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Supersize Meat

From Porterhouse to prime rib, a carnivore’s guide to the biggest steaks in town.

Morton’s The Steakhouse

41 E. Washington St., 229-4700, mortons.com

48-ounce Porterhouse

Due to its cumbersome size—with a New York strip on one side of the bone and a large double-cut filet on the other side—this steak-meant-for-two (or more) requires a special presentation. The maitre d’ hoists it out to the table, arranges it on a tray jack, and carves it tableside.

Price Tag: $108

 

 

 

 



Ruth’s Chris Steak House

9445 Threel Rd., 844-1155; 45 S. Illinois St.,  633-1313; ruthschris.com

40-ounce Porterhouse

Ruth’s Chris’s behemoth prime cut cooks under the kitchen’s 1800-degree broiler and is plated with a pat of butter. “It’s too big for our normal steak plate,” says Andrew Vudis, general manager of the downtown location.

Price Tag: $86.95

 

 

 

 

Bynum’s Steakhouse

3850 S. Meridian St., 784-9880,  bynumssteakhouse.com

32-ounce prime rib

The southside steakhouse cooks up only one roast on weeknights, enough for roughly six servings of juicy meat served au jus with creamy horseradish. “When we run out, we run out,” says manager Anna Hickey. “Some people call ahead to reserve a piece.”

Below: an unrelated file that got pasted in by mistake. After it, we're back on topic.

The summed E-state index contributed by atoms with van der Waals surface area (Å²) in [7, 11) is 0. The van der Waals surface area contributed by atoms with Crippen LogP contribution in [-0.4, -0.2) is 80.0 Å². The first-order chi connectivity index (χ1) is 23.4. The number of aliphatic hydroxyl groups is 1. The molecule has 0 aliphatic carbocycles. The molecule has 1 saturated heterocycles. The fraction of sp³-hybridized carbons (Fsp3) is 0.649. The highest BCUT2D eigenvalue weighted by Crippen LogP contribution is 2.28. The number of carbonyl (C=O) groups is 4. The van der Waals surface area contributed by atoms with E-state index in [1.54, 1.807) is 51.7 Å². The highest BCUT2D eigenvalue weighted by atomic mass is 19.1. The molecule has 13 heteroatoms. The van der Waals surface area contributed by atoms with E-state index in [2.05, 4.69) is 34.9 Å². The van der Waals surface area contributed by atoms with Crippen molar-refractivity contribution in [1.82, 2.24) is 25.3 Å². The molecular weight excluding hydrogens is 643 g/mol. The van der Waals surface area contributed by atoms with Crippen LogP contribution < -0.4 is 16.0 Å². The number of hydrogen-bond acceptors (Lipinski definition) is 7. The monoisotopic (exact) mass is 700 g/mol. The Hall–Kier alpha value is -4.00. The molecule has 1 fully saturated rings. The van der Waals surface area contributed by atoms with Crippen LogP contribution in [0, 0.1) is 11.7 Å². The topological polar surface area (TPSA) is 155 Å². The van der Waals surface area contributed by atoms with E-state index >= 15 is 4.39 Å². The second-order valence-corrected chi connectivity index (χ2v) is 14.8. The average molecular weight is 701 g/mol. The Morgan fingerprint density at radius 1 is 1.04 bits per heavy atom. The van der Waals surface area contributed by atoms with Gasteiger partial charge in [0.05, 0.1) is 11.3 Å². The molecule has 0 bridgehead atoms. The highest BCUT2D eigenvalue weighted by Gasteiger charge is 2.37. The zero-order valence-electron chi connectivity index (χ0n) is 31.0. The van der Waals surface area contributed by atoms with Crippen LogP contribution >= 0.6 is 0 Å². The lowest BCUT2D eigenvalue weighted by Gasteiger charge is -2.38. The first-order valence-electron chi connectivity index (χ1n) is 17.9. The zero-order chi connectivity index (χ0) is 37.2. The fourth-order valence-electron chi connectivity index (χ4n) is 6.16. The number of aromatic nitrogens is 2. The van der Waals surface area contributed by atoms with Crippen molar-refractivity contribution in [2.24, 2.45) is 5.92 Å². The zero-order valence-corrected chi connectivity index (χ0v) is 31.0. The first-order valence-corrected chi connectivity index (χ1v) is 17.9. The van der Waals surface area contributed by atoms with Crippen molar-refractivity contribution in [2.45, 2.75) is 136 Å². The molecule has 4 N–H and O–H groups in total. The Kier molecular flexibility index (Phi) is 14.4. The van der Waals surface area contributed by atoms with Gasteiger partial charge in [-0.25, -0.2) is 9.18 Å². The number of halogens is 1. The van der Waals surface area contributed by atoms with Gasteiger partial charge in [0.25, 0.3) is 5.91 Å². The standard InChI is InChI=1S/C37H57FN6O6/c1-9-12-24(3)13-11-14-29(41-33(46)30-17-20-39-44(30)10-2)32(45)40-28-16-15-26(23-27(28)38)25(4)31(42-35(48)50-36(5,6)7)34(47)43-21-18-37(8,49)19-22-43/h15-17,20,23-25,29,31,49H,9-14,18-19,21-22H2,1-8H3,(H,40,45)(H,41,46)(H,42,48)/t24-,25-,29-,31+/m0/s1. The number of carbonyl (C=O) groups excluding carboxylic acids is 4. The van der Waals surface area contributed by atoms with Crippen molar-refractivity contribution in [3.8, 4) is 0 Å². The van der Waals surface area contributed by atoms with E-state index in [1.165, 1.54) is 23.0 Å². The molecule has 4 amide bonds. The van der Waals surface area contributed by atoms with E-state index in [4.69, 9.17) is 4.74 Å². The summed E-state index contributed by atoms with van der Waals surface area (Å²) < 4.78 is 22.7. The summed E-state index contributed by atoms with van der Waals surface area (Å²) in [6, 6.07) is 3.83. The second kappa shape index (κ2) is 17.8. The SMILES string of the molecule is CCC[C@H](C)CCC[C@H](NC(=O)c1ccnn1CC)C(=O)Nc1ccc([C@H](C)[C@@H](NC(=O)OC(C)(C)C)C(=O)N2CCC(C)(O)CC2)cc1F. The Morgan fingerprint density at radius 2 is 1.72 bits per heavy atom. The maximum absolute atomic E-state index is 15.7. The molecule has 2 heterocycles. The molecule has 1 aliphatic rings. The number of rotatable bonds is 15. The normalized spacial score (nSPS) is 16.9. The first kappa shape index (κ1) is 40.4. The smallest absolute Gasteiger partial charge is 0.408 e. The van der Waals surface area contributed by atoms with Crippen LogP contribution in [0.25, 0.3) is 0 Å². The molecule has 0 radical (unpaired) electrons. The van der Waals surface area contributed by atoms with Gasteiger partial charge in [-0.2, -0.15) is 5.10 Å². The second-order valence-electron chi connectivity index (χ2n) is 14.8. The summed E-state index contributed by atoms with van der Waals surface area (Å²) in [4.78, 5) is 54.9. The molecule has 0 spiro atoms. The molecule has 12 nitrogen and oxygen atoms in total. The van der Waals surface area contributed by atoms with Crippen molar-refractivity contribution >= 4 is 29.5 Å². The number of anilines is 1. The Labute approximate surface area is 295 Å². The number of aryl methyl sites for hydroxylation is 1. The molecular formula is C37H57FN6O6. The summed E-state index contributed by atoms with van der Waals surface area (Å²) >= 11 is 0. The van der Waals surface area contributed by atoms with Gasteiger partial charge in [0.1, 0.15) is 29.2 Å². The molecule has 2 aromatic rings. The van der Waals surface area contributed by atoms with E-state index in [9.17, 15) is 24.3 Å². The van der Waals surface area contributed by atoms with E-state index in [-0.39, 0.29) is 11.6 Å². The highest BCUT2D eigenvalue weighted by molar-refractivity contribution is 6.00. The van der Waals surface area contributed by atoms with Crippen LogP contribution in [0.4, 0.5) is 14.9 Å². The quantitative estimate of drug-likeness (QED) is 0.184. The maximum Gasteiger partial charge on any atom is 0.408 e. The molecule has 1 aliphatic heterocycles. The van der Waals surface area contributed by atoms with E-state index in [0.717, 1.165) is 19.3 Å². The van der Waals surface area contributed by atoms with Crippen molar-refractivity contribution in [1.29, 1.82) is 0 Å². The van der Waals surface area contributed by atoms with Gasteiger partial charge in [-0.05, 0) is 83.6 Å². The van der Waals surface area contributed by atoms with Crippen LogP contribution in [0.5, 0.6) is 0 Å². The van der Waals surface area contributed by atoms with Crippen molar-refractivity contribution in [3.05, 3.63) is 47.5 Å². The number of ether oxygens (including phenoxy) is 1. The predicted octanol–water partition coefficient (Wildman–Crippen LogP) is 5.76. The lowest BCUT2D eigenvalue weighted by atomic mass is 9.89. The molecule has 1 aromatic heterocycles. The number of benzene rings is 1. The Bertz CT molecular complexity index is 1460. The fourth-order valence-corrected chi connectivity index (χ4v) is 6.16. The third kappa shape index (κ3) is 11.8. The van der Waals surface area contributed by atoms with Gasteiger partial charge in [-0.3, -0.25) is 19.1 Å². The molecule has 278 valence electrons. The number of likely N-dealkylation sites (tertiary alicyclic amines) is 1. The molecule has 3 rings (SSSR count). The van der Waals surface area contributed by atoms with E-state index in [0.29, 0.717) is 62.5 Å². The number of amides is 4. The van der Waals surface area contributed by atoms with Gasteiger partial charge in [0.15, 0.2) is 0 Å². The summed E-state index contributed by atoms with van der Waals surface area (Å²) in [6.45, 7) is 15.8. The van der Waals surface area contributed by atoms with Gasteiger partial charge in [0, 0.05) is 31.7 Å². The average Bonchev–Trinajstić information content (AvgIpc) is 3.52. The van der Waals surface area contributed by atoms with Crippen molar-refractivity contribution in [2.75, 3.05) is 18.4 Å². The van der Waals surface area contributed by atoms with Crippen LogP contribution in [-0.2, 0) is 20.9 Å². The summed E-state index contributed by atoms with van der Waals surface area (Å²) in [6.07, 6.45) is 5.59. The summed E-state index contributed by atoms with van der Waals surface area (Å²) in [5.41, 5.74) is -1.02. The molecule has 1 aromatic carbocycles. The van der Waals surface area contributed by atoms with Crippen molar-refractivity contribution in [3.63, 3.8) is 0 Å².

Price Tag: $29

 

 

 

 

 

St. Elmo Steak House

127 S. Illinois St., 635-0636, stelmos.com

28-ounce tomahawk ribeye

Even in this temple of colossal meat-eating, heads turn when the server brings out a massive French-cut steak on the tip of a slightly charred rib bone. Pros know to stand the whole thing on end and slice down like they’re carving it for Sunday dinner.

Price Tag: $54.95

 

 

 

 

 

 

Shula’s

50 S. Capitol Ave., 231-3900,  donshula.com

48-ounce Porterhouse

Polish off one of these bad boys, and  you get a coveted spot in the restaurant’s “48oz. Club.” The best  part? There’s no time limit.

Price Tag: $69

 

 

 

 

 

Photographs by Tony Valainis.

This article originally appeared in the January 2012 issue.